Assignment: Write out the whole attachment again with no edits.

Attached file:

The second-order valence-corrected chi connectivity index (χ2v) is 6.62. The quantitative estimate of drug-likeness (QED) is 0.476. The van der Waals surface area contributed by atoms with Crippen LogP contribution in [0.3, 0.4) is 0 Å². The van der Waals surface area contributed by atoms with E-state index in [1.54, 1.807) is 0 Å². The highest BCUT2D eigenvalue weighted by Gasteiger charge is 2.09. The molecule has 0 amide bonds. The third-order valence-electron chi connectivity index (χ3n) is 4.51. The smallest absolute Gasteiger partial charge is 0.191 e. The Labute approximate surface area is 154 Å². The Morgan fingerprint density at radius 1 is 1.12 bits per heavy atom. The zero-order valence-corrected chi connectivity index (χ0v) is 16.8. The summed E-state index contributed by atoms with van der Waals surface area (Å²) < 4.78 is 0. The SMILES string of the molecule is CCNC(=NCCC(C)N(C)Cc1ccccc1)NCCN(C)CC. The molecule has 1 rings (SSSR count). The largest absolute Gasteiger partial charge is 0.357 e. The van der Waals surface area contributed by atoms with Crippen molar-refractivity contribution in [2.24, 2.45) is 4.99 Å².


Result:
The second-order valence-corrected chi connectivity index (χ2v) is 6.62. The quantitative estimate of drug-likeness (QED) is 0.476. The van der Waals surface area contributed by atoms with Crippen LogP contribution in [0.3, 0.4) is 0 Å². The van der Waals surface area contributed by atoms with E-state index in [1.54, 1.807) is 0 Å². The highest BCUT2D eigenvalue weighted by Gasteiger charge is 2.09. The molecule has 0 amide bonds. The third-order valence-electron chi connectivity index (χ3n) is 4.51. The smallest absolute Gasteiger partial charge is 0.191 e. The Labute approximate surface area is 154 Å². The Morgan fingerprint density at radius 1 is 1.12 bits per heavy atom. The zero-order valence-corrected chi connectivity index (χ0v) is 16.8. The summed E-state index contributed by atoms with van der Waals surface area (Å²) < 4.78 is 0. The SMILES string of the molecule is CCNC(=NCCC(C)N(C)Cc1ccccc1)NCCN(C)CC. The molecule has 1 rings (SSSR count). The largest absolute Gasteiger partial charge is 0.357 e. The van der Waals surface area contributed by atoms with Crippen molar-refractivity contribution in [2.24, 2.45) is 4.99 Å².